Gordon Hookey, Deneo C The Verry Verry Really Deadly Divine Sublime Bitchewmen Bhharbee Blhhaktjinn 2008

Gordon Hookey, Deneo C The Verry Verry Really Deadly Divine Sublime Bitchewmen Bhharbee Blhhaktjinn 2008

Gordon Hookey, Deneo C The Verry Verry Really Deadly Divine Sublime Bitchewmen Bhharbee Blhhaktjinn 2008

The documentary style and austere aesthetics of Under Construction stand in stark contrast to the riotous colour and almost Baroque aesthetics of Australian. Such exuberance is still rare in contemporary Australian art, and makes for a welcome change. Gordon Hookey’s gaudy, deliberately cack-handed comic satires of contemporary Australian politics dominate the main exhibition space at either end. David Griggs’ garishly coloured billboard-like paintings of life lived tough in the Philippines, Savanhdary Vongpoothorn’s intricate perforated canvases and Guan Wei’s multi-panel constellation painting all grapple with Judy Watson’s permanent floor installation and the space’s awkward architecture. Tucked away behind the main room, the lush aesthetics continue in Shaun Gladwell’s video installation, Planet and Stars Sequence, Maria Fernanda Cardoso’s wearable sculptures, Emu Wear, and the latest incarnation of Nike Savvas’ vibrating atom installation, Where Painting Begins: Atomic in full sunlight.

Gladwell’s videos record the artist in four different cities, street busking with his aerosol can. He makes small works on cardboard featuring images of stars and planets, using the containers of everyday multinational products for masking, and then erases each with black paint. It is a simple gesture that effortlessly connects the trajectories of global commodities with the art object, and links the artist’s process with an attempt to claim and control a creative space outside those trajectories. The work is greatly enhanced by its installation in a claustrophobic dead-end of the gallery, under a rail-track whose pylons sport readymade graffiti.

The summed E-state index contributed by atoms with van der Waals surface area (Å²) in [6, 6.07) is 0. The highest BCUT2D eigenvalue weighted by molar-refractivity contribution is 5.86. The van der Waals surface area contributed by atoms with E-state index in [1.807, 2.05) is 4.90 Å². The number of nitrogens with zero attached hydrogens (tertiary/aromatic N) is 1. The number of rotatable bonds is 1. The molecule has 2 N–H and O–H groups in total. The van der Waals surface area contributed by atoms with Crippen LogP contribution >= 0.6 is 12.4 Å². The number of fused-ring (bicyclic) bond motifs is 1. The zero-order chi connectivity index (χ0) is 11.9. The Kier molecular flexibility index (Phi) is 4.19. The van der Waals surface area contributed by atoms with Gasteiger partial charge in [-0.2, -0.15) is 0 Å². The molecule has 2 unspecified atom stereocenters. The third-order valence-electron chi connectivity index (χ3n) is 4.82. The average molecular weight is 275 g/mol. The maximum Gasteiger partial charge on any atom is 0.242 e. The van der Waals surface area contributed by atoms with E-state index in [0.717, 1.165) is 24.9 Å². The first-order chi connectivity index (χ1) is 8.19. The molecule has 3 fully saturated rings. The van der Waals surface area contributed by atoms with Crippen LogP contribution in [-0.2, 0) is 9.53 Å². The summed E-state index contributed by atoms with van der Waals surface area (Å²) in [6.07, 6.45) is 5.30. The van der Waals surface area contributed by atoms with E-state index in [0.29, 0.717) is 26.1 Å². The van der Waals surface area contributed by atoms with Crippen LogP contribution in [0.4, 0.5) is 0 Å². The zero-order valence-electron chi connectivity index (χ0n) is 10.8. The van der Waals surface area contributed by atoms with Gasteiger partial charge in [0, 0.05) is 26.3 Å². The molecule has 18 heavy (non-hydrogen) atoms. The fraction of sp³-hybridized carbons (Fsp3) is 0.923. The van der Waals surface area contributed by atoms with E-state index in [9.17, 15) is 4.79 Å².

Another work whose installation makes great use of the Powerhouse’s industrial scale and readymade environment (including its permanent installations) is arguably the strongest here: Suzann Victor’s Contours of a Rich Manoeuvre III, a kinetic sculpture suspended above the gallery’s main room, comprising 12 red crystal chandeliers attached to a metal rod. From a motionless start, the pendulums begin to swing and gradually form a pattern: alternate chandeliers cut through the air with great pace and precision, resembling the goosestep of Chinese soldiers. As the movement slows, a new pattern emerges: the chandeliers form a sinuous line that recalls the trail of a Chinese dragon. (Its reflection in Judy Watson’s floor work caused Gordon Hookey to remark that the Rainbow Serpent had been woken!) This is a beautiful work in every sense: an elegant design, a memorable image, an affecting conceptual thread about the choreographed movements that those caught between cultures—in this instance Western and Eastern— must perform.

In probably unintended ways, these two exhibitions complement each other, offering alternative perspectives on the place of the artist in a globalised world, and alternative artistic strategies to engage with the effects of that globalisation.

Ai Weiwei, Under Construction, curator Charles Merewether, Campbelltown Arts Centre and Sherman Contemporary Art Foundation, Campbelltown Arts Centre, May 1-July 26; Australian, curator Nick Tsoutas, new work from 12 artists, Maria Fernanda Cardoso collaborating with Ross Harley, Sean Cordeiro/Claire Healy, Shaun Gladwell, David Griggs, Gordon Hookey, Dani Marti, Raquel Ormella, Nike Savvas and Stephen Little, Sadar Sinjawi, Suzann Victor, Savanhdary Vongpoothorn collaborating with Richard Johnson, Casula Powerhouse, Casula, Sydney, April 5-Sept 7

RealTime issue #85 June-July 2008 pg. 4-5

1 June 2008